News from S&P Global Marketing Intelligence: Fed Minutes Show Most Officials Support Stopping Balance Sheet Cuts This Year

Most Federal Reserve officials believe the central bank should lay out a plan "before too long" to stop cutting its $4 trillion balance sheet "later this year," according to minutes of their latest meeting.

That approach would be favored by "almost all" officials at the Fed, the minutes showed. The document adds more detail to the ongoing discussions at the central bank over the future of its balance sheet, which had swelled to $4.5 trillion after the financial crisis.

The meeting had resulted in the Fed pausing its short-term interest rate hikes and saying it "will be patient" on future rate changes.

But another major news item from the meeting centered on the Fed's balance sheet, which the central bank began cutting by up to $50 billion each month in 2017. Fed Chairman Jerome Powell indicated at his news conference that the Fed was flexible in taking those cuts off autopilot.

Two Fed officials, Fed Governor Lael Brainard and Cleveland Fed President Loretta Mester, said in recent days they would support ending the effort this year. The minutes suggest that view has widespread support at the central bank.

"Such an announcement would provide more certainty about the process for completing the normalization of the size of the Federal Reserve's balance sheet," the document said.

It also included the discussions among Fed officials on their switch to a "wait-and-see" approach on any future rate changes. The Fed hiked rates four times in 2018, but several Fed officials had "nudged down their outlooks" for growth heading into the January meeting. They cited the deceleration of global growth, tighter financial conditions and declining consumer and business sentiment as some key drivers in their more pessimistic view.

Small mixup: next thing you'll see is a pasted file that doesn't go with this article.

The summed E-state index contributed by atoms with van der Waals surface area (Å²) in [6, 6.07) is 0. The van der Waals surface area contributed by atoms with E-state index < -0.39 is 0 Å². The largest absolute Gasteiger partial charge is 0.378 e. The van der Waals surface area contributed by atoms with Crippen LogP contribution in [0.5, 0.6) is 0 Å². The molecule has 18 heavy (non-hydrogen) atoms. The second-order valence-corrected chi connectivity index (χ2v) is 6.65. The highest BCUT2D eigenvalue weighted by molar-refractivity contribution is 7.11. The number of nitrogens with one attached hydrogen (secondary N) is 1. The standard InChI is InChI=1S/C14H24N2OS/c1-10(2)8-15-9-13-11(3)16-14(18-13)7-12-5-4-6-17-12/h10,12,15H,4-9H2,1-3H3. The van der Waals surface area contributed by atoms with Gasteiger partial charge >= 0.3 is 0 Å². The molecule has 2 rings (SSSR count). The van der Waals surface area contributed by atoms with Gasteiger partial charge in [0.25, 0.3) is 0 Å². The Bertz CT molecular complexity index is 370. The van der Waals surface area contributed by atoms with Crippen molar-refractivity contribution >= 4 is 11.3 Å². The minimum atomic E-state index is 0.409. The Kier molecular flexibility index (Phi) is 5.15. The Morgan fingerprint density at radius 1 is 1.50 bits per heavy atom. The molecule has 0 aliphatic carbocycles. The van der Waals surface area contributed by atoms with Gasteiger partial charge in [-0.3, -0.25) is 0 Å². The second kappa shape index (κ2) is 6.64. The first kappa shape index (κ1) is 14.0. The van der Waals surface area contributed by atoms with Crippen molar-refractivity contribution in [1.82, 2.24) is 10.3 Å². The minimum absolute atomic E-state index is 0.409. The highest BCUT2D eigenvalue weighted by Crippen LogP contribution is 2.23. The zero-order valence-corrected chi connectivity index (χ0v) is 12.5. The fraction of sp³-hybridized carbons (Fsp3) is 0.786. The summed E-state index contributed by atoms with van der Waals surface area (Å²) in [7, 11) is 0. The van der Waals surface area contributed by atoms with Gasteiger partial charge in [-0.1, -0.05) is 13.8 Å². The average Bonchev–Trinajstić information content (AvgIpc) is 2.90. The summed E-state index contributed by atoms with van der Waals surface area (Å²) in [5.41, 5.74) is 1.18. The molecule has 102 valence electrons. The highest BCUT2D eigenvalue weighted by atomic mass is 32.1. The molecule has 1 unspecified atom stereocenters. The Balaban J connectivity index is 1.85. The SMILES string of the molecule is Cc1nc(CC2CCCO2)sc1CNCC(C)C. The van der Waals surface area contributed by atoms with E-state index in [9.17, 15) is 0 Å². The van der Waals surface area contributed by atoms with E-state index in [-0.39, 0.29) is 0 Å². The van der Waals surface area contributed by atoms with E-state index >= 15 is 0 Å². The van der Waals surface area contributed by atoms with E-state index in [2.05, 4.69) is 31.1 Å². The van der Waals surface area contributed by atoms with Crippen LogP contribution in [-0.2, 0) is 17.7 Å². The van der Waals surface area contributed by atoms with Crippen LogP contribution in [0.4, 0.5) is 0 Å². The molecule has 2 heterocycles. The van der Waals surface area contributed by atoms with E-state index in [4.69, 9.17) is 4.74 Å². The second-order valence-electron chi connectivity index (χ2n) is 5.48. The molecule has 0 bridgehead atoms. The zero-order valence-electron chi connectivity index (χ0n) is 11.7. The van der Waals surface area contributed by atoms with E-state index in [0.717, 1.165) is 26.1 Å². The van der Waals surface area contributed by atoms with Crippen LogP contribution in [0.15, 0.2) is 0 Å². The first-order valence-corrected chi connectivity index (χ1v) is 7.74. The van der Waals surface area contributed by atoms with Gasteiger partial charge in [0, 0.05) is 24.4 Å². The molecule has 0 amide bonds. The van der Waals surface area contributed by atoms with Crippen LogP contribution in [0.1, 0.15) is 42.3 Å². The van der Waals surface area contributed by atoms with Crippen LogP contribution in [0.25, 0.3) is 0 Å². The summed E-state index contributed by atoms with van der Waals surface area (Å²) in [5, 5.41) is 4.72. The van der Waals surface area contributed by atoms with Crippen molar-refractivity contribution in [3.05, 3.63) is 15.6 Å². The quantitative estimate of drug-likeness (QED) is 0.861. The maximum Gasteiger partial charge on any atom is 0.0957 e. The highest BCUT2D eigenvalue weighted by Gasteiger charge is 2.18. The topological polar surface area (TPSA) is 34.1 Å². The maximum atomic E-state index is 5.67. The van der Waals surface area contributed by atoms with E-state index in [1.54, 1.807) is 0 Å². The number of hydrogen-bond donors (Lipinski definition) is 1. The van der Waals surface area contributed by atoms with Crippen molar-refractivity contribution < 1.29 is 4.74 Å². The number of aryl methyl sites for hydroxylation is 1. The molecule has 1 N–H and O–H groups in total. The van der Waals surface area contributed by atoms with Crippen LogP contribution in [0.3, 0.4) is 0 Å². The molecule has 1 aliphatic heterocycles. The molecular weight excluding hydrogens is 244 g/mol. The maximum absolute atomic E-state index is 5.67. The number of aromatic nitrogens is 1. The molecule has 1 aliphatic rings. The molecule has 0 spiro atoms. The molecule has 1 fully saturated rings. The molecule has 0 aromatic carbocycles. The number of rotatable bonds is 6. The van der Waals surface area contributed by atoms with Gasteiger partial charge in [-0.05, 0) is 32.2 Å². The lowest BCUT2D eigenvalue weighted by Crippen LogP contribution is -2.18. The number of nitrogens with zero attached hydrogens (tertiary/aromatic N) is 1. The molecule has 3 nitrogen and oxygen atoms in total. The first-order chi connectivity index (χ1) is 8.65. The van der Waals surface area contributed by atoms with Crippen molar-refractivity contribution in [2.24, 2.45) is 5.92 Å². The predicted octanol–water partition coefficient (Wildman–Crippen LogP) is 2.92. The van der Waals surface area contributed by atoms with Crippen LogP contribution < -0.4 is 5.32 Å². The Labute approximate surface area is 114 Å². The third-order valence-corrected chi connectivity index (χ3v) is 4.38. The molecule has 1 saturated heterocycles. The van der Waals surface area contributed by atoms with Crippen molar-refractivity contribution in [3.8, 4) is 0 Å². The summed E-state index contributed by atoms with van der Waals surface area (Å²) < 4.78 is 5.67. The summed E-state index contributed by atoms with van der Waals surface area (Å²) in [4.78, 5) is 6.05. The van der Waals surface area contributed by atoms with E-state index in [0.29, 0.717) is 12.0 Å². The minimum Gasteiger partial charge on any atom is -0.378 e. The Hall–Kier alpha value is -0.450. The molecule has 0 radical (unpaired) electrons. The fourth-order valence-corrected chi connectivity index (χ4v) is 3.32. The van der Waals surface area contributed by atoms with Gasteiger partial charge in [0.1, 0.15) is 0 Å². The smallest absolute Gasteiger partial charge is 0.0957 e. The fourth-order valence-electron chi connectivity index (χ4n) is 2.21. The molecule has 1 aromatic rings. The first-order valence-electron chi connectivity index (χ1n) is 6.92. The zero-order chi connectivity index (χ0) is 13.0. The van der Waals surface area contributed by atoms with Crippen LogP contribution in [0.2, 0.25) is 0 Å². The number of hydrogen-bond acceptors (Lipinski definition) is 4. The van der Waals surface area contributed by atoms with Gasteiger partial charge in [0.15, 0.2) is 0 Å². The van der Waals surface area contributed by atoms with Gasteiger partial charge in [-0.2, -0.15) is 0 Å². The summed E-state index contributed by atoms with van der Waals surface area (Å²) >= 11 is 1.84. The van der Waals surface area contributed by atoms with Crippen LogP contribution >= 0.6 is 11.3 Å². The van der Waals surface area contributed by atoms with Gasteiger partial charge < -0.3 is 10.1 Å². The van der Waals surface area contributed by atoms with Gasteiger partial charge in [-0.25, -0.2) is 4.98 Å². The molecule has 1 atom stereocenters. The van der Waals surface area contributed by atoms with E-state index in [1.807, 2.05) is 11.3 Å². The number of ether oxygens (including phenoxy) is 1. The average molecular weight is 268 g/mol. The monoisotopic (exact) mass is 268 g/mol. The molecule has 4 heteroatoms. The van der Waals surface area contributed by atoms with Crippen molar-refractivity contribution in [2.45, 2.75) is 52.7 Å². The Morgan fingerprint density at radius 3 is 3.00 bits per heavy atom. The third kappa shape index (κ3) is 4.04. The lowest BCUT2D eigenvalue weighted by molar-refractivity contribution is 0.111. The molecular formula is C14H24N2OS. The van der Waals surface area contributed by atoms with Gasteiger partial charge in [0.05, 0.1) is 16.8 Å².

But Fed officials believe that the "most likely outcomes over the next few years" will feature sustained economic growth, continued strengthening in the labor markets and inflation staying around the Fed's 2% target, the minutes show.

All of the Federal Open Market Committee participants agreed that keeping rates flat was appropriate, saying that a patient approach would give them "an opportunity to judge the response of economic activity and inflation" to their previous rate hikes.

"Furthermore, a patient posture would allow time for a clearer picture of the international trade policy situation and the state of the global economy to emerge and, in particular, could allow policymakers to reach a firmer judgment about the extent and persistence of the economic slowdown in Europe and China," the minutes said.

Many FOMC participants said they were unsure about what future changes to interest rates may be needed. Several of them said rate hikes "might prove necessary only" if inflation comes in above expectations. But several others said that if the economy performs along their baseline outlook, they "would view it as appropriate" to raise rates again later this year.

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